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Abandoning Card Check

July 17, 2009 - by Donny Shaw

The New York Times this morning reported that the Democrats are dropping the card-check provision from the Employee Free Choice Act (EFCA) in an attempt to jump-start the stalled bill. While removing card check certainly helps the bill's chances, Republicans are still opposed to the binding arbitration provision that remains.

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Lincoln Will Not Support EFCA

April 6, 2009 - by Donny Shaw

Another key senator has come out against the Employee Free Choice Act, basically sealing its death (in its current form). Sen. Blanche Lincoln [D, AR] today announced that she will vote against the bill, and against moving it beyond a Republican filibuster. Senator Lincoln voted in favor of the bill in 2007.

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Opportunity

March 12, 2009 - by Donny Shaw

If Al Franken is seated in Minnesota, it looks like Senate Democrats will still be one vote short of breaking an inevitable Republican filibuster of the Employee Free Choice Act. There is only one Senate Republican who might possibly side with the Democrats. Sen. Arlen Specter [R, PA] voted for the bill last year, and he's on the fence as to whether or not he'll vote for it again this year. If he does, he'll likely enable the Democrats to get the bill, which would make it easier for workers to...

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Employee Free Choice Act of 2009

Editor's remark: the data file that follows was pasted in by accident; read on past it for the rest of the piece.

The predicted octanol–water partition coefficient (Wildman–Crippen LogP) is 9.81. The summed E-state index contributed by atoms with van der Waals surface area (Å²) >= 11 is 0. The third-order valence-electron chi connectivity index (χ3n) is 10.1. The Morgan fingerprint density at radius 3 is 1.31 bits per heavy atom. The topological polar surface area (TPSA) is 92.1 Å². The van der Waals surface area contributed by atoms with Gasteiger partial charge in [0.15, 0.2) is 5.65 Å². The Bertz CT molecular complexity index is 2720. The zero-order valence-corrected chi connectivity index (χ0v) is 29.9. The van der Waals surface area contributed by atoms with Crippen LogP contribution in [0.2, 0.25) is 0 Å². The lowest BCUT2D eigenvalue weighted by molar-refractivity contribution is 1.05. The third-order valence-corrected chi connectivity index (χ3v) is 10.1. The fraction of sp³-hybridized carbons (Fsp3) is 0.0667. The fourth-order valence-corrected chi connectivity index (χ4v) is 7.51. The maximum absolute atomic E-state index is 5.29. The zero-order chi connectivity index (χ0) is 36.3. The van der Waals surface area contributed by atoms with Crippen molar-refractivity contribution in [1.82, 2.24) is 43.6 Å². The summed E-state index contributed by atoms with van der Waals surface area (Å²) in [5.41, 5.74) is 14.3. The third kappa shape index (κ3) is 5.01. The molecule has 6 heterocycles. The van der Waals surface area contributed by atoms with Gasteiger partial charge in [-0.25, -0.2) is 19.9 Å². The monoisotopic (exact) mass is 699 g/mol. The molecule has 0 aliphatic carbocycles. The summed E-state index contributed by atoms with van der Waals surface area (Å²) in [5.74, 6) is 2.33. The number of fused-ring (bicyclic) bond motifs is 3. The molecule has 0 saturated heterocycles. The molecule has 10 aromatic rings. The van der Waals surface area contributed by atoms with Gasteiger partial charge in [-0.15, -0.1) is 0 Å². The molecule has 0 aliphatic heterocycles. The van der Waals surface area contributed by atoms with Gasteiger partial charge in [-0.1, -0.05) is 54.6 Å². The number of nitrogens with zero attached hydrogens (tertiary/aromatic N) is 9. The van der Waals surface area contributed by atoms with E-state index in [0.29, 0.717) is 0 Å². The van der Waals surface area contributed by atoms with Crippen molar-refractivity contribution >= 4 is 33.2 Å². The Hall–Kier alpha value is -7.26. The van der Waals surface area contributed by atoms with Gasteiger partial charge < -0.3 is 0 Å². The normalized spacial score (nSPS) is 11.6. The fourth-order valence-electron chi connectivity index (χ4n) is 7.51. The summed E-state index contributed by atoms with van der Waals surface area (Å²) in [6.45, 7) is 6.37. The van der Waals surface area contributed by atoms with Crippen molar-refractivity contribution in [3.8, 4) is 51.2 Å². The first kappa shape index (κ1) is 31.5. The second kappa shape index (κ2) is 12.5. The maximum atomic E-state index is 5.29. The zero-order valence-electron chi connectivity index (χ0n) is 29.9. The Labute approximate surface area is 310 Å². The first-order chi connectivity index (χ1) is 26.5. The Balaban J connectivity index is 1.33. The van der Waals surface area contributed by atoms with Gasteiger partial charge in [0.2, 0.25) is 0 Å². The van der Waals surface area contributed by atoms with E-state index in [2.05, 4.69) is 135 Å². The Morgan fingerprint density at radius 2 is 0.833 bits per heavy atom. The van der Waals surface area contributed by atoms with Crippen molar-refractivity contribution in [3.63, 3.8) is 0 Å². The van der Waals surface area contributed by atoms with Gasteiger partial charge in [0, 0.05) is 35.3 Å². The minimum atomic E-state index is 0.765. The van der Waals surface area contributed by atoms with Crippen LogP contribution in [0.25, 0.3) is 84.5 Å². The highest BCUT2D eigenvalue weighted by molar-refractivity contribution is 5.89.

March 11, 2009 - by Donny Shaw

Card check, EFCA, whatever you want to cal it, here's the bill as re-introduced into the 111th session of Congress on March 10, 2009:

S. 560 - Employee Free Choice Act of 2009 (Senate version)

H.R. 1409 - Employee Free Choice Act of 2009
(House version)

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The Money Behind EFCA

March 10, 2009 - by Donny Shaw

As I'm sure you have heard, the Employee Free Choice Act (EFCA) was re-introduced into the 111th session of Congress today. It's expected to be brought to a vote by Congress sometime this summer, and the PR and lobbying leading up to the vote is going to be both dramatic and expensive. OpenSecrets has info on the special-interest money fueling the debate: Sen. Thomas Harkin [D, IA], who introduced the bill in the Senate today, has collected more money from the labor sector than any other...

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EFCA Day

March 10, 2009 - by Donny Shaw

Today, Democrats in both the House and Senate will officially introduce organized labor's chief legislative priority - the Employee Free Choice Act (EFCA) - for the 111th Congress. Normally, the introduction of a bill into Congress isn't big news, but the battle over EFCA has been especially epic. The bill would be a huge boost for the formation of new unions, and probably the most significant change to US labor law since the 1950s. By taking away employers' powers to demand a secret ballot elections for union certification after a majority of employees have already signed union authorization cards, EFCA would tip the scales significantly in the union organizers' favor.

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Blue Dogs Waffle on EFCA

February 18, 2009 - by Donny Shaw

The Employee Free Choice Act (EFCA) passed the House last session with all but two Democrats voting in favor. Of course, the bill never stood a chance getting through the Senate or being signed into law by Bush. But now that the Senate may actually have the votes and the President in office is an original co-sponsor of the bill, there are some strange grumblings coming from the moderate section of Democrats in the House.